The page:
Many public hospitals in Zambia are developing two tier charging structures by which private or 'high-cost' services are offered alongside standard or 'low-cost' ones. These are expected to offer higher levels of amenity but comparable levels of clinical quality of care. The common budgetary base of low-cost and high-cost services has given rise to the concern that the public subsidy may be diverted to supporting high-cost services. In other words, instead of the apparently intended consequence that high-cost services subsidise low-cost ones, the reverse might apply. Evidence from other countries suggests that this concern is not confined to Zambia. The research reported in this paper consists of two parts. The first uses a costing exercise that was conducted in Kitwe Central Hospital (KCH) in 1997-8 to derive a comparison of costs and cost structures in high and low-cost wards and to assess the ratio of revenues to costs in order to measure whether high-cost wards generate a net surplus which can be used to subsidise low-cost wards. However, the likelihood that resource allocation patterns reflected in cost structures have clinical significance cannot be judged using cost data alone. The second part of the study examines the extent to which resources of clinical significance are preferentially directed towards high cost patients in two of Zambia's public tertiary hospitals,the University Teaching Hospital (UTH) and KCH. The comparison of costs suggests that high cost patients have better access to hospital inputs. There are problems with the comparison, for example wards are not exactly analogous, but consideration of the sources of bias suggests that the comparison understates rather than overstates the services high-cost patients receive relative to low-cost patients for similar conditions. Comparison of allocation of resources of clinical significance found disproportionate use of resources by high-cost patients in a number of areas of hospital activity, consistently favouring high-cost patients. We have not compared case mix and need across the two groups of patients, and it is possible that, for example, disproportionate use of theatre by high cost patients is explained by a high-cost case mix biased towards surgical cases. However, since instances of disproportionate use arise in each of the areas addressed, a general explanation that high-cost patients are more severely ill or require greater treatment intensity in all respects, rather than disproportionately represented in particular conditions, would be necessary to support this alternative interpretation. This is questionable on a number of bases. A number of explanations of preferential allocation to high-cost patients can be hypothesised. Whichever is dominant, it would seem that the financing policy requires amendment to enable an incentive environment more conducive to the encouragement of high standards in low-cost services.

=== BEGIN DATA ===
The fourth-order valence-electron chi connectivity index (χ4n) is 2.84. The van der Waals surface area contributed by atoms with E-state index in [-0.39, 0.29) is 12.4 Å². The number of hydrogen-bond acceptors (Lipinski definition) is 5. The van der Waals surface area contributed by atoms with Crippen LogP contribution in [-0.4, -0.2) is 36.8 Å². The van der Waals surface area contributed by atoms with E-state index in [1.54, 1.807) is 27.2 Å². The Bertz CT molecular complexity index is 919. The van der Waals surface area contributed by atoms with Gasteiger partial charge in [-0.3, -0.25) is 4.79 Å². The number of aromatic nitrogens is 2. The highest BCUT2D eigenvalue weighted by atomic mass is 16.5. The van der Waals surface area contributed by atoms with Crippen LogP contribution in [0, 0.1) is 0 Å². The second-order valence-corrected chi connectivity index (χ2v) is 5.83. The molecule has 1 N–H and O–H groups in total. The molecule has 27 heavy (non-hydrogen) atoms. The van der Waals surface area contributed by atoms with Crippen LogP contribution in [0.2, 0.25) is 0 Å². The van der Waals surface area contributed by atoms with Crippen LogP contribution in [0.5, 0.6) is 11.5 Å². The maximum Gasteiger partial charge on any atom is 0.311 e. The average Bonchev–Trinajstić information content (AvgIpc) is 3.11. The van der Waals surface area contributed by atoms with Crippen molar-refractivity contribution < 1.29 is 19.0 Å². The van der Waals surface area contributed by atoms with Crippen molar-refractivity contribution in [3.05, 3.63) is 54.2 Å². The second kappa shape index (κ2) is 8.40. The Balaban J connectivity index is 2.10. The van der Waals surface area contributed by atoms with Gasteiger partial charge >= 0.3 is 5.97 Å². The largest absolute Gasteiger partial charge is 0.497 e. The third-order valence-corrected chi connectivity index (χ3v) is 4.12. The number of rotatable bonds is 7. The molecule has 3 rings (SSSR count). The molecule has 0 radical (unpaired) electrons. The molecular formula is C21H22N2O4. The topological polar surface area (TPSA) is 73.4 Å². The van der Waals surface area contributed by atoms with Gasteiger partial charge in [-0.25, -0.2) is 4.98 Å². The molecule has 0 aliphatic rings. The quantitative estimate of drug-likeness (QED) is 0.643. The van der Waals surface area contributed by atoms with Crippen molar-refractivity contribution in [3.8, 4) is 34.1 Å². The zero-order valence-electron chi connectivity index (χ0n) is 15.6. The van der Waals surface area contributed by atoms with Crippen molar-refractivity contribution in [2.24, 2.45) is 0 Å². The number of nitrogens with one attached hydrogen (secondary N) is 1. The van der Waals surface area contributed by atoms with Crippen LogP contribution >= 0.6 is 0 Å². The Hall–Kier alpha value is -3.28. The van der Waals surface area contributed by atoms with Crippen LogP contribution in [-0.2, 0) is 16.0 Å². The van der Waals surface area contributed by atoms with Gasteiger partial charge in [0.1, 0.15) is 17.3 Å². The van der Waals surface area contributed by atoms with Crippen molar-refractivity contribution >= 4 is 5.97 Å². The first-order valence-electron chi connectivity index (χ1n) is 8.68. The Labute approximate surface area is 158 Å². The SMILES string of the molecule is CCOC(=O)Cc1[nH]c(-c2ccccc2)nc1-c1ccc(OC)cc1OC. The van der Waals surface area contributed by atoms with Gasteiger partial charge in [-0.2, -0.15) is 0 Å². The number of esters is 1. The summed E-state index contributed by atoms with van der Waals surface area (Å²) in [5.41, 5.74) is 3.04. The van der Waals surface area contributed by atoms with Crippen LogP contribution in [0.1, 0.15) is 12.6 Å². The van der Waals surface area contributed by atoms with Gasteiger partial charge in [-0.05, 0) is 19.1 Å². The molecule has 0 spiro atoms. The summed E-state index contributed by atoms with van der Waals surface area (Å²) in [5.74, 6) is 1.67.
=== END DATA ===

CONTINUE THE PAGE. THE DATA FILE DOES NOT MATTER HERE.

McPake, B.; Nakamba, P.; Hanson, K.; McLoughlin, B. Private wards in public hospitals: two tier charging and the allocation of resources in tertiary hospitals in Zambia. London School of Hygiene and Tropical Medicine, London, UK (2004) 23 pp. [HEFP working paper 05/04]